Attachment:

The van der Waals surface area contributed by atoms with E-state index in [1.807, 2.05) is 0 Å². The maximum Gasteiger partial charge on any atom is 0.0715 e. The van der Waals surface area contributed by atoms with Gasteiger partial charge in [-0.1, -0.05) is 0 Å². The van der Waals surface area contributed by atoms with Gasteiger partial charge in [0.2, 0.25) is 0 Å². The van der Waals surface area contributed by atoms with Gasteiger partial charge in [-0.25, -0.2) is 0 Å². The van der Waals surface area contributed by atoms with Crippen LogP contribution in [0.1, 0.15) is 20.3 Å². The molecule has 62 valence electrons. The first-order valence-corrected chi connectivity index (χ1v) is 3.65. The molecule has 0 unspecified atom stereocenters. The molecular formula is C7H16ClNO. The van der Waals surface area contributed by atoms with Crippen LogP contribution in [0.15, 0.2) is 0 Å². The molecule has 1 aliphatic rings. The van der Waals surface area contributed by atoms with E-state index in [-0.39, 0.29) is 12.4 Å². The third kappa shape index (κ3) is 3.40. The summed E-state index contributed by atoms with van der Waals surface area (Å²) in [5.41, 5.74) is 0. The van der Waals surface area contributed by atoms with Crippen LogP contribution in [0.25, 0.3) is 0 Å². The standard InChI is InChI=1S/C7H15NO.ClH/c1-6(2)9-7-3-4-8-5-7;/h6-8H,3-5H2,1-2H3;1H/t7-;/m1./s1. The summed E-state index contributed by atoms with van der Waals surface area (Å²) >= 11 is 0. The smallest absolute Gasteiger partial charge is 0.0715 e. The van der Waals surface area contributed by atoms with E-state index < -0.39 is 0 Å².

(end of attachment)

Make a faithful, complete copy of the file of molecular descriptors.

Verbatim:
The van der Waals surface area contributed by atoms with E-state index in [1.807, 2.05) is 0 Å². The maximum Gasteiger partial charge on any atom is 0.0715 e. The van der Waals surface area contributed by atoms with Gasteiger partial charge in [-0.1, -0.05) is 0 Å². The van der Waals surface area contributed by atoms with Gasteiger partial charge in [0.2, 0.25) is 0 Å². The van der Waals surface area contributed by atoms with Gasteiger partial charge in [-0.25, -0.2) is 0 Å². The van der Waals surface area contributed by atoms with Crippen LogP contribution in [0.1, 0.15) is 20.3 Å². The molecule has 62 valence electrons. The first-order valence-corrected chi connectivity index (χ1v) is 3.65. The molecule has 0 unspecified atom stereocenters. The molecular formula is C7H16ClNO. The van der Waals surface area contributed by atoms with Crippen LogP contribution in [0.15, 0.2) is 0 Å². The molecule has 1 aliphatic rings. The van der Waals surface area contributed by atoms with E-state index in [-0.39, 0.29) is 12.4 Å². The third kappa shape index (κ3) is 3.40. The summed E-state index contributed by atoms with van der Waals surface area (Å²) in [5.41, 5.74) is 0. The van der Waals surface area contributed by atoms with Crippen LogP contribution in [0.25, 0.3) is 0 Å². The standard InChI is InChI=1S/C7H15NO.ClH/c1-6(2)9-7-3-4-8-5-7;/h6-8H,3-5H2,1-2H3;1H/t7-;/m1./s1. The summed E-state index contributed by atoms with van der Waals surface area (Å²) >= 11 is 0. The smallest absolute Gasteiger partial charge is 0.0715 e. The van der Waals surface area contributed by atoms with E-state index < -0.39 is 0 Å².